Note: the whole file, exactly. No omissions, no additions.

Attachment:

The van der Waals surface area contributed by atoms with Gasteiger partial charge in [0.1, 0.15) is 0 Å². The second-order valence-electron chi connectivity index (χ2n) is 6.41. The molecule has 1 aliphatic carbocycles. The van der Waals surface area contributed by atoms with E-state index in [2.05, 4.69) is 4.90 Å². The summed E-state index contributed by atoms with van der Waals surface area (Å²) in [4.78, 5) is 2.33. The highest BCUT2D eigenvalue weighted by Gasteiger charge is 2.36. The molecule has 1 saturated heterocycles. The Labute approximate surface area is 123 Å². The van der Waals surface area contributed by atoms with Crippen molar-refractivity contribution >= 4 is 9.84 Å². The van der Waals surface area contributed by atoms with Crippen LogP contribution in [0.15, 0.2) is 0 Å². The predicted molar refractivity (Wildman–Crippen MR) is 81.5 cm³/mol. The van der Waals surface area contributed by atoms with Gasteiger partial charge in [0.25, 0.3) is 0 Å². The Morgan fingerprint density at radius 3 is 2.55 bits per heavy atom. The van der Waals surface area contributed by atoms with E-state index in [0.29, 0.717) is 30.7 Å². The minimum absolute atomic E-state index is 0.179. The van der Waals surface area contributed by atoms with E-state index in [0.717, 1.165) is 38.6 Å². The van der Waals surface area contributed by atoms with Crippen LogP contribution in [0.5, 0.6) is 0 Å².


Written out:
The van der Waals surface area contributed by atoms with Gasteiger partial charge in [0.1, 0.15) is 0 Å². The second-order valence-electron chi connectivity index (χ2n) is 6.41. The molecule has 1 aliphatic carbocycles. The van der Waals surface area contributed by atoms with E-state index in [2.05, 4.69) is 4.90 Å². The summed E-state index contributed by atoms with van der Waals surface area (Å²) in [4.78, 5) is 2.33. The highest BCUT2D eigenvalue weighted by Gasteiger charge is 2.36. The molecule has 1 saturated heterocycles. The Labute approximate surface area is 123 Å². The van der Waals surface area contributed by atoms with Crippen molar-refractivity contribution >= 4 is 9.84 Å². The van der Waals surface area contributed by atoms with Crippen LogP contribution in [0.15, 0.2) is 0 Å². The predicted molar refractivity (Wildman–Crippen MR) is 81.5 cm³/mol. The van der Waals surface area contributed by atoms with Gasteiger partial charge in [0.25, 0.3) is 0 Å². The Morgan fingerprint density at radius 3 is 2.55 bits per heavy atom. The van der Waals surface area contributed by atoms with E-state index in [0.29, 0.717) is 30.7 Å². The minimum absolute atomic E-state index is 0.179. The van der Waals surface area contributed by atoms with E-state index in [0.717, 1.165) is 38.6 Å². The van der Waals surface area contributed by atoms with Crippen LogP contribution in [0.5, 0.6) is 0 Å².